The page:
Feeds:
Posts
Comments

Posts Tagged ‘Beer’

Eric's St. Paddy's Day Beer Recommendations
These days, St. Patrick’s Day is mostly a secular celebration of Irish culture and a day of mindless consumption of way too much Guinness or green beer. As a Boston native, and history buff, March 17 is as much about Evacuation Day as it is about the shamrock-toting saint (read more about Evacuation Day). As the beer buyer at our fancy little food store, I prefer to celebrate both events with a couple of bottles of exemplary craft brew.

Although the craft brewing revolution in Ireland is alive and well, there’s none to be had on this side of the pond and until I find a source, I’m recommending a few domestic ales for your celebrations. (more…)

Read Full Post »

In 75 A.D. the Romans picked a nice spot in what is today southern Wales to build a fort or caer. A few hundred years later Saint Cenydd entrusted the monastery he started there to his son Ffilli, and thus was born the beginnings of the town of Caerphilly. (more…)

Read Full Post »

Before the advent of modern brewing, the traditional German brewing season would finish in March just as the temperatures got high enough to create uncertainty in the brewing process. Because these beers (known as Märzenbier) would be cellared through the summer, they needed to be heartier brews that could hold up until the next brewing season began in September. These malty, robust lagers with their deep copper color and higher alcohol content are traditionally enjoyed during Oktoberfest in the final month before the new brews arrive.

Today, Oktoberfest is a massive party with 6 million people enjoying 7 million liters of beer over the span of 16 days. Despite the lure of such a gathering, we prefer to stay States-side and enjoy our beer buyer Eric’s selection of special seasonal beers available in our stores from September through October.

Our Favorite Oktober Fest Beers

(more…)

Read Full Post »

Hafod at Formaggio Kitchen

Part of what makes Formaggio Kitchen such a special place to work, as you may have gleaned from our other posts, is that our products, and our cheeses in particular, are sourced directly from producers and affineurs rather than second or third hand via American importers and distributors. As you can imagine, if you’ve seen our cheese selection, this is a pretty enormous task, so several of us play a part. My role, among other things, is that of British Isles cheese buyer. (more…)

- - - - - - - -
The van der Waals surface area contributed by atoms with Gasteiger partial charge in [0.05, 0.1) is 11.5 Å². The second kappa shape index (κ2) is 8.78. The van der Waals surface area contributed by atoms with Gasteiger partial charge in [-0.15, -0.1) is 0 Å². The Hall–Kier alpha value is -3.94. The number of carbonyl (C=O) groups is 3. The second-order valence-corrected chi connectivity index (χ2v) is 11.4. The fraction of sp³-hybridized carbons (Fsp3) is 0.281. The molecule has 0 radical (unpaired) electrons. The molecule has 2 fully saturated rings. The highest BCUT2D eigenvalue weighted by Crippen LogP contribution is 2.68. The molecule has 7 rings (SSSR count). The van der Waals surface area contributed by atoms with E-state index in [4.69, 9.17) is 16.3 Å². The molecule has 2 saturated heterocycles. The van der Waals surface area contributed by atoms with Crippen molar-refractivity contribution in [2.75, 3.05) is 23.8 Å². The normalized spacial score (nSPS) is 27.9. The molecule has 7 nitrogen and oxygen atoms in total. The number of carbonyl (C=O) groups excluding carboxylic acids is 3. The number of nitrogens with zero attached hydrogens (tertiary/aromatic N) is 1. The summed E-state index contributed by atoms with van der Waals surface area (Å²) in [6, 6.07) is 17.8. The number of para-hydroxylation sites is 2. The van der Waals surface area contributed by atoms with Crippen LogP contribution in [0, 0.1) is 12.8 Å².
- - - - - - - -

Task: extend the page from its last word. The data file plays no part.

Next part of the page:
Read Full Post »

Cheese plate (left to right): Colston Bassett Stilton, dried Turkish figs, Roquefort Vieux Berger, Carlisle wildflower honey, Manchego Añejo, Marcona almonds and Parmigiano-Reggiano

Cheese plate (left to right): Colston Bassett Stilton, dried Turkish figs, Roquefort Vieux Berger, Carlisle wildflower honey, Manchego Añejo, Marcona almonds and Parmigiano-Reggiano

We love teaching our customers about cheese. We love teaching them about wine. About jams and honeys. About our charcuterie. Really, about any kind of food! As a result, it seemed like a no-brainer for us to begin offering tasting classes on Sundays (and occasionally on Wednesday and Saturday nights), giving our customers a more in-depth look at how cheese is made and who is making it.

Thrilled by the positive feedback we had from folks who were keen to learn more about cheese and about food in general, we have been steadily expanding our course offerings. In addition to the ever-popular Cheese 101, we now have a vast array of classes focusing on topics such as Piedmontese wines, American beers, pizza-making or barbecuing! After folks take Cheese 101, they often return for more specialized cheese classes, such as the one we had on Alpine cheeses or one that focused predominantly on blue cheeses. (more…)

Read Full Post »

Mast Brothers chocolate barsThough we may think of Europe as the epicenter of fine chocolate, America is arguably home to the world’s most exciting community of up-and-coming chocolate makers.

What you see in America that you don’t necessarily see elsewhere is a growing crop of “bean-to-bar” chocolate producers – artisans who are working directly with raw cocoa beans, often sourced directly from farmers. In their small labs in places as unlikely as Utah and Missouri, these producers are seeing the cocoa through from its raw form to its natural end — beautiful bars of chocolate that showcase as much of the flavor and character of the original bean as possible.